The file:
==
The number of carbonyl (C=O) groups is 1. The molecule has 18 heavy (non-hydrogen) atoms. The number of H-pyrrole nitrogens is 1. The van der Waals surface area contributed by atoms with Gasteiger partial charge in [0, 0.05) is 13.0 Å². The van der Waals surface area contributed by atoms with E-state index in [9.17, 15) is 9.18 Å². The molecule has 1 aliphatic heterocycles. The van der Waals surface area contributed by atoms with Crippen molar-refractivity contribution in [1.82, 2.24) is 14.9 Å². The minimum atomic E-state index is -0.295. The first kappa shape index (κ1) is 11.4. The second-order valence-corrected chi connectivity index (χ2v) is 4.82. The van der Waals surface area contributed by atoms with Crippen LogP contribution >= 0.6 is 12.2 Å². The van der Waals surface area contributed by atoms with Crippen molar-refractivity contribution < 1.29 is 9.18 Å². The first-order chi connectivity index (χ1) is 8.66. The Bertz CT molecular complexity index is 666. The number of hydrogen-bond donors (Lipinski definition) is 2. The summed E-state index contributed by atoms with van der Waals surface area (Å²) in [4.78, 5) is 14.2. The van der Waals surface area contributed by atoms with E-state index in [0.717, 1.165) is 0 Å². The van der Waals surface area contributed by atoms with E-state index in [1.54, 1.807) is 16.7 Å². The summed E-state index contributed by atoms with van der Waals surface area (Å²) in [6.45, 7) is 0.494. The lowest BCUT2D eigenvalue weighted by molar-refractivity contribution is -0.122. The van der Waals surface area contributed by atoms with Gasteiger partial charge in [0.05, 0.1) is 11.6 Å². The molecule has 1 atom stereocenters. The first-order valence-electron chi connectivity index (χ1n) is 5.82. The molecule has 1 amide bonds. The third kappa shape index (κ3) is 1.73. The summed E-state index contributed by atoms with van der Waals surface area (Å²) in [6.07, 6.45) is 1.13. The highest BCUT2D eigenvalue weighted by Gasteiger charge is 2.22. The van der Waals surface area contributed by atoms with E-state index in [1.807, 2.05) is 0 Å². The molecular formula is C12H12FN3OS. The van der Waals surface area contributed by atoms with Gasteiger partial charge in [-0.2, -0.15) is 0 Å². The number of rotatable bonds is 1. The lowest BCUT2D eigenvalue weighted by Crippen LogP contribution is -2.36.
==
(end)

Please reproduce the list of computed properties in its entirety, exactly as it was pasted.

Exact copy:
The number of carbonyl (C=O) groups is 1. The molecule has 18 heavy (non-hydrogen) atoms. The number of H-pyrrole nitrogens is 1. The van der Waals surface area contributed by atoms with Gasteiger partial charge in [0, 0.05) is 13.0 Å². The van der Waals surface area contributed by atoms with E-state index in [9.17, 15) is 9.18 Å². The molecule has 1 aliphatic heterocycles. The van der Waals surface area contributed by atoms with Crippen molar-refractivity contribution in [1.82, 2.24) is 14.9 Å². The minimum atomic E-state index is -0.295. The first kappa shape index (κ1) is 11.4. The second-order valence-corrected chi connectivity index (χ2v) is 4.82. The van der Waals surface area contributed by atoms with Crippen LogP contribution >= 0.6 is 12.2 Å². The van der Waals surface area contributed by atoms with Crippen molar-refractivity contribution < 1.29 is 9.18 Å². The first-order chi connectivity index (χ1) is 8.66. The Bertz CT molecular complexity index is 666. The number of hydrogen-bond donors (Lipinski definition) is 2. The summed E-state index contributed by atoms with van der Waals surface area (Å²) in [4.78, 5) is 14.2. The van der Waals surface area contributed by atoms with E-state index in [0.717, 1.165) is 0 Å². The van der Waals surface area contributed by atoms with E-state index in [1.54, 1.807) is 16.7 Å². The summed E-state index contributed by atoms with van der Waals surface area (Å²) in [6.45, 7) is 0.494. The lowest BCUT2D eigenvalue weighted by molar-refractivity contribution is -0.122. The van der Waals surface area contributed by atoms with Gasteiger partial charge in [0.05, 0.1) is 11.6 Å². The molecule has 1 atom stereocenters. The first-order valence-electron chi connectivity index (χ1n) is 5.82. The molecule has 1 amide bonds. The third kappa shape index (κ3) is 1.73. The summed E-state index contributed by atoms with van der Waals surface area (Å²) in [6.07, 6.45) is 1.13. The highest BCUT2D eigenvalue weighted by Gasteiger charge is 2.22. The van der Waals surface area contributed by atoms with E-state index in [1.807, 2.05) is 0 Å². The molecular formula is C12H12FN3OS. The van der Waals surface area contributed by atoms with Gasteiger partial charge in [-0.2, -0.15) is 0 Å². The number of rotatable bonds is 1. The lowest BCUT2D eigenvalue weighted by Crippen LogP contribution is -2.36.